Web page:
You want it definable. Maybe you need/want three key hires this year. Maybe we want to an entry-level intern, a VP, and somebody to run an entire division. Or maybe you want a new sales rep. Whatever fits your company. That’s what. That’s what matters, but you always have to be upgrading talent.
Strategic Planning Secrets
Have a Clear Objective
Is your plan clearly defined with a goal. Do you and your team know when you’ve achieved it? An increase in sales on a new profit stream, an increase in customers. That’s pretty simple. For talent acquisition, if we hired somebody, it’s going to be pretty obvious that we had some talent acquisitions, so your objective needs to be clearly defined with a goal line.
Have a Team in Place to Accomplish the Goals
Sometimes we set big goals, but we don’t have the team
Now, if you can accomplish all this yourself, like when I did the direct mail magazine early on, it was basically me. By five years in, I had a team. You need to have a team that’s capable of doing what you’re hoping to do.
Have a Timeline
You don’t want to be six months into something that’s a strategic initiative and you haven’t achieved anything. That’s why I want to talk to my team regularly.
For example, when I was doing the magazine, January, February, March was my recruitment period. This is when I recruited and trained to get the right person with the goal of having them launch their magazine in the spring. That was my timeline.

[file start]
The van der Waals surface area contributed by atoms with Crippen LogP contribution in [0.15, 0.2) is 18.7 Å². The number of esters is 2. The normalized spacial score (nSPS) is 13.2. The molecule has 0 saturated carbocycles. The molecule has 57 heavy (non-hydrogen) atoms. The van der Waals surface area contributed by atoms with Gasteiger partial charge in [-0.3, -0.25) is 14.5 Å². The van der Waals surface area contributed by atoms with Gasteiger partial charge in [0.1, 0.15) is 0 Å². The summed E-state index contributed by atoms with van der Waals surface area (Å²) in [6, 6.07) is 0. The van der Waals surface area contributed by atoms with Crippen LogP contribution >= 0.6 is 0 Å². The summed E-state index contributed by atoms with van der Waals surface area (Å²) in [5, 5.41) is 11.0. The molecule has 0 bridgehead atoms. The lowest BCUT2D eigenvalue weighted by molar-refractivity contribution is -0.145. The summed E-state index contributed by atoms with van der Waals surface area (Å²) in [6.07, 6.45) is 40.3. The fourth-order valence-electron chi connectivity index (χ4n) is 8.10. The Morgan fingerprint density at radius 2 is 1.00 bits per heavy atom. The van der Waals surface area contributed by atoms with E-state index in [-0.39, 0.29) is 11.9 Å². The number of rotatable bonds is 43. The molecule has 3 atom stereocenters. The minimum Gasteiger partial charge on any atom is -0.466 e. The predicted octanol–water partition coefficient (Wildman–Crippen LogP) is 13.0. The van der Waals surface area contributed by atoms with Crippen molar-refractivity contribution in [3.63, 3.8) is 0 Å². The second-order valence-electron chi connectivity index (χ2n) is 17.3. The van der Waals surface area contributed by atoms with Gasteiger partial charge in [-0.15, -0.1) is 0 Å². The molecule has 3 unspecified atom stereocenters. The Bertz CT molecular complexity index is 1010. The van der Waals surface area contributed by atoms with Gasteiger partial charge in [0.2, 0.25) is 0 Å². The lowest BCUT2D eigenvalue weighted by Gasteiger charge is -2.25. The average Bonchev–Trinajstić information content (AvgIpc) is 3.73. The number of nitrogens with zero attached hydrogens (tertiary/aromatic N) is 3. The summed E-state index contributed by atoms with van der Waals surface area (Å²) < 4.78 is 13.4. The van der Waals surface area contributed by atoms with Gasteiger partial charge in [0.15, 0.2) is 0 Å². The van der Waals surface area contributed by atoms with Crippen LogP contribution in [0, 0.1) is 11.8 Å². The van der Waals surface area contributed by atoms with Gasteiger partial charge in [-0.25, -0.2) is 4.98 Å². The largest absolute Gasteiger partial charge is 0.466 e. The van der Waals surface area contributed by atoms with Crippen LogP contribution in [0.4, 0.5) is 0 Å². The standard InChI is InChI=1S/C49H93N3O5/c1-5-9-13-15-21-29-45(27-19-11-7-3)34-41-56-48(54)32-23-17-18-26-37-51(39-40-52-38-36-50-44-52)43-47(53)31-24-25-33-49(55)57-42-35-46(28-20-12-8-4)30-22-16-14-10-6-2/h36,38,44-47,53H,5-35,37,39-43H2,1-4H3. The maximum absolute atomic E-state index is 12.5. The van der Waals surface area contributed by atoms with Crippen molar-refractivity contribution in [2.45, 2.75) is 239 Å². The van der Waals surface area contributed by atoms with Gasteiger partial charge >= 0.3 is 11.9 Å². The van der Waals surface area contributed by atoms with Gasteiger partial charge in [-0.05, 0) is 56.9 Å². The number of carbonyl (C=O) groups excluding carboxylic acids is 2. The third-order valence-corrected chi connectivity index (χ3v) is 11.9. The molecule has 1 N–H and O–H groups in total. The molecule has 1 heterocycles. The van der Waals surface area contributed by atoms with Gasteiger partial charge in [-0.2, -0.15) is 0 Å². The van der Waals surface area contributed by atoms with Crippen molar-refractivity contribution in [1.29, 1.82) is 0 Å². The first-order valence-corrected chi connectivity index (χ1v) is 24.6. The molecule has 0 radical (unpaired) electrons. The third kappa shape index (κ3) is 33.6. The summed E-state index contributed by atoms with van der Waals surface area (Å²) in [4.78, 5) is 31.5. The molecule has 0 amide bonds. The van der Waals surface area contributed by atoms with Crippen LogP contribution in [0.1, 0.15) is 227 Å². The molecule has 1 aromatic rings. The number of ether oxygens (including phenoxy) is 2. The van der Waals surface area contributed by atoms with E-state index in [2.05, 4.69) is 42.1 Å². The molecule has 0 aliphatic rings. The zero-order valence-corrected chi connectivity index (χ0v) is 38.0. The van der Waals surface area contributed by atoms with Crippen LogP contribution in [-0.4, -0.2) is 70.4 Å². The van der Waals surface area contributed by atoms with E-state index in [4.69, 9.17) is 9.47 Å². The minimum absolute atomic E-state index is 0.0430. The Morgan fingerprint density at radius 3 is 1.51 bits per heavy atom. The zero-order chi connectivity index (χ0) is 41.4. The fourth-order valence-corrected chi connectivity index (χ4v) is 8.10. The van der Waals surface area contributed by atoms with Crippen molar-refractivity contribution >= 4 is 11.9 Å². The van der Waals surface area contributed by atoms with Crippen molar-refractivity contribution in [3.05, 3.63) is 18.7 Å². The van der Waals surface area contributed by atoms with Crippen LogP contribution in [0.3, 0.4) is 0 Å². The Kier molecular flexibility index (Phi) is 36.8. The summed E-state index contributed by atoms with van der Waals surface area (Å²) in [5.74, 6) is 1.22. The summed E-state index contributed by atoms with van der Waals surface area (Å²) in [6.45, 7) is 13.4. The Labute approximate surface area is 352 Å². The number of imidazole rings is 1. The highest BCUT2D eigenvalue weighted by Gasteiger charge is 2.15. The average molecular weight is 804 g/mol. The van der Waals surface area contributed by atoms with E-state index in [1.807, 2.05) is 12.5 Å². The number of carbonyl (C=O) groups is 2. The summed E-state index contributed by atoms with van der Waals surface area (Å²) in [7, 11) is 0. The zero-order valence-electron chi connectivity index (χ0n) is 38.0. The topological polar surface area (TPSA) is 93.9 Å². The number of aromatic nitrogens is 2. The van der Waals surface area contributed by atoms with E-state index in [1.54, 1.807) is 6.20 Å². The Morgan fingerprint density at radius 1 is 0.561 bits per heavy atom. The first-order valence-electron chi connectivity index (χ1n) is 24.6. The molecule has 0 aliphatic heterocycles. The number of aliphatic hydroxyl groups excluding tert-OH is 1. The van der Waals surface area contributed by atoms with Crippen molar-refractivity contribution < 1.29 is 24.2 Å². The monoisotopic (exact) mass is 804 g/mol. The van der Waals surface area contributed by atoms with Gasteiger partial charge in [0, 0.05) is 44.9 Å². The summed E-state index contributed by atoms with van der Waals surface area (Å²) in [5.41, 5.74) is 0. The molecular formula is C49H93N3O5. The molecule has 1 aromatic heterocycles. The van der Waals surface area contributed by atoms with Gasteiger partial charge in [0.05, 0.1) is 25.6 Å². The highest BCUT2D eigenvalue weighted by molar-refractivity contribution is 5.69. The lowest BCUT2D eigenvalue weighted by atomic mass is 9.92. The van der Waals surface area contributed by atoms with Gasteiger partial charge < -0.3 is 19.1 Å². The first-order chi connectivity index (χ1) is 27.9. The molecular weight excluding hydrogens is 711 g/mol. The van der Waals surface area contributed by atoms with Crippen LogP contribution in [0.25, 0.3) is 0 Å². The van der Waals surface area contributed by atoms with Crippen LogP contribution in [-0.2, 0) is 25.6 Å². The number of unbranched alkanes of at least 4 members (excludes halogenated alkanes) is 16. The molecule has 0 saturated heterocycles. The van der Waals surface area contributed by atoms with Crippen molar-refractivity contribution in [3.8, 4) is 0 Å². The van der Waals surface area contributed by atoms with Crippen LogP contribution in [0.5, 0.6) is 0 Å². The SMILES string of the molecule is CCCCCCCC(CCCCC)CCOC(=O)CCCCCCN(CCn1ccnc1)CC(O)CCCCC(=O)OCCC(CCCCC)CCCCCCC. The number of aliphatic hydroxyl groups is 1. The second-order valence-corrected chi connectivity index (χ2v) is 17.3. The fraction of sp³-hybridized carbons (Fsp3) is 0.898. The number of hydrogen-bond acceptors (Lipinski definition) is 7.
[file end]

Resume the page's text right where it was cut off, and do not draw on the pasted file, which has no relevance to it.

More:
Know the Costs
Typically things that are good for your company are going to cost you a little bit of money. Upgrading your staff might require more payroll. If you’re trying to increase customer traffic you might need to put some budget towards that. There’s a cost towards this strategy.
These four things are the plan, but let me give you the warnings. These are just as valuable as those.
It’s never going to happen if you don’t have regular accountability with your team. Where are we at? Every week, every month, however, you touch base, there needs to be a regular huddle, so no regular accountability. There’s no chance.
Never Throw Good Money After Bad Money
There are times when you’re six months in on working toward, for example, customer acquisition, and your digital marketing strategy is not working. I’ve always said, advertising either works or doesn’t. You maybe get one pivot to fix the strategy, but that is it.
So never throw good money after bad. Sometimes you have to call it a day on this strategy. You don’t just keep throwing money away for another six months.
Sometimes the scope evolves. In the military, it’s called mission creep. This is where the mission expands out from under something very different from what it started as.
The strategy starts as one thing and it creeps into something that nobody can get behind and nobody thinks is realistic. Nobody thinks it’s achievable. Be careful about that. Keep your scope the same as what it was with the initial objective. Don’t let it creep out and expand.
Sometimes you get under siege, so you set this initiative and it’s really great, but then competition moves into the area. Something changes on the ground that changes the priority. When that happens, you have to pause and fight the battle that’s in front of you.
I had this happen before. Every year we want to grow 20%, and I had somebody using our name and had a phone number very similar to us. I had to pause everything and just absolutely put this person in their place. I had competition and I had to stop everything and focus on them because this one opponent could have caused more damage than and growing wouldn’t have mattered if the company went out of business. So sometimes you’re under siege something happens that we have to pause that initiative and fight the battle in front of you.
These are my warnings.